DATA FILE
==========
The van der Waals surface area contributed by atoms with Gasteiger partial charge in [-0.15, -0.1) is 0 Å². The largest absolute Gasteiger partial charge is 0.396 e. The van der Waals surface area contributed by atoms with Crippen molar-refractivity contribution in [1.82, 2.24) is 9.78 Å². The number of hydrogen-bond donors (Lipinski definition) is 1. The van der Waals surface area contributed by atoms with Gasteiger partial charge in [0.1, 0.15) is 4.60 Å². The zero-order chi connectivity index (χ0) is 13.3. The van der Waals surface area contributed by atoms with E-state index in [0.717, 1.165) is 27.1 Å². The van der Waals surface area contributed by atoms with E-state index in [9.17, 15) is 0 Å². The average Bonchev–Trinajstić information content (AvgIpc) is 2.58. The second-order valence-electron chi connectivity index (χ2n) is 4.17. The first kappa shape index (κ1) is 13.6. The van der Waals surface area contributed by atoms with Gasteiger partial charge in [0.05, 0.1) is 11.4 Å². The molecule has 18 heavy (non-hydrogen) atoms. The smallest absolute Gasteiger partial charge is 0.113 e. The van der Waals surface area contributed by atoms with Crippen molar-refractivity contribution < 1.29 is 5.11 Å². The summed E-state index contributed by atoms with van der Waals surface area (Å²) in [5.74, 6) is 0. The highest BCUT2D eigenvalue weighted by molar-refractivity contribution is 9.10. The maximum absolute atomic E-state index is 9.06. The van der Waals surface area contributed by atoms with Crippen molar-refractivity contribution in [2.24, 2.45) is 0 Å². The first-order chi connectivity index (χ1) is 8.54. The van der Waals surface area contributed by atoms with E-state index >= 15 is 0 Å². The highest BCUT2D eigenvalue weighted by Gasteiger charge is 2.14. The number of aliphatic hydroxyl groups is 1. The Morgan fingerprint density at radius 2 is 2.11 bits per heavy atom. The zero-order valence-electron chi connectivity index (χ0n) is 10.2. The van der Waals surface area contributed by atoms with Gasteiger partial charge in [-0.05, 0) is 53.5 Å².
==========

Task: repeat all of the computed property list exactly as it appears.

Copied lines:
The van der Waals surface area contributed by atoms with Gasteiger partial charge in [-0.15, -0.1) is 0 Å². The largest absolute Gasteiger partial charge is 0.396 e. The van der Waals surface area contributed by atoms with Crippen molar-refractivity contribution in [1.82, 2.24) is 9.78 Å². The number of hydrogen-bond donors (Lipinski definition) is 1. The van der Waals surface area contributed by atoms with Gasteiger partial charge in [0.1, 0.15) is 4.60 Å². The zero-order chi connectivity index (χ0) is 13.3. The van der Waals surface area contributed by atoms with E-state index in [0.717, 1.165) is 27.1 Å². The van der Waals surface area contributed by atoms with E-state index in [9.17, 15) is 0 Å². The average Bonchev–Trinajstić information content (AvgIpc) is 2.58. The second-order valence-electron chi connectivity index (χ2n) is 4.17. The first kappa shape index (κ1) is 13.6. The van der Waals surface area contributed by atoms with Gasteiger partial charge in [0.05, 0.1) is 11.4 Å². The molecule has 18 heavy (non-hydrogen) atoms. The smallest absolute Gasteiger partial charge is 0.113 e. The van der Waals surface area contributed by atoms with Crippen molar-refractivity contribution < 1.29 is 5.11 Å². The summed E-state index contributed by atoms with van der Waals surface area (Å²) in [5.74, 6) is 0. The highest BCUT2D eigenvalue weighted by molar-refractivity contribution is 9.10. The maximum absolute atomic E-state index is 9.06. The van der Waals surface area contributed by atoms with Crippen molar-refractivity contribution in [2.24, 2.45) is 0 Å². The first-order chi connectivity index (χ1) is 8.54. The van der Waals surface area contributed by atoms with E-state index >= 15 is 0 Å². The highest BCUT2D eigenvalue weighted by Gasteiger charge is 2.14. The number of aliphatic hydroxyl groups is 1. The Morgan fingerprint density at radius 2 is 2.11 bits per heavy atom. The zero-order valence-electron chi connectivity index (χ0n) is 10.2. The van der Waals surface area contributed by atoms with Gasteiger partial charge in [-0.05, 0) is 53.5 Å².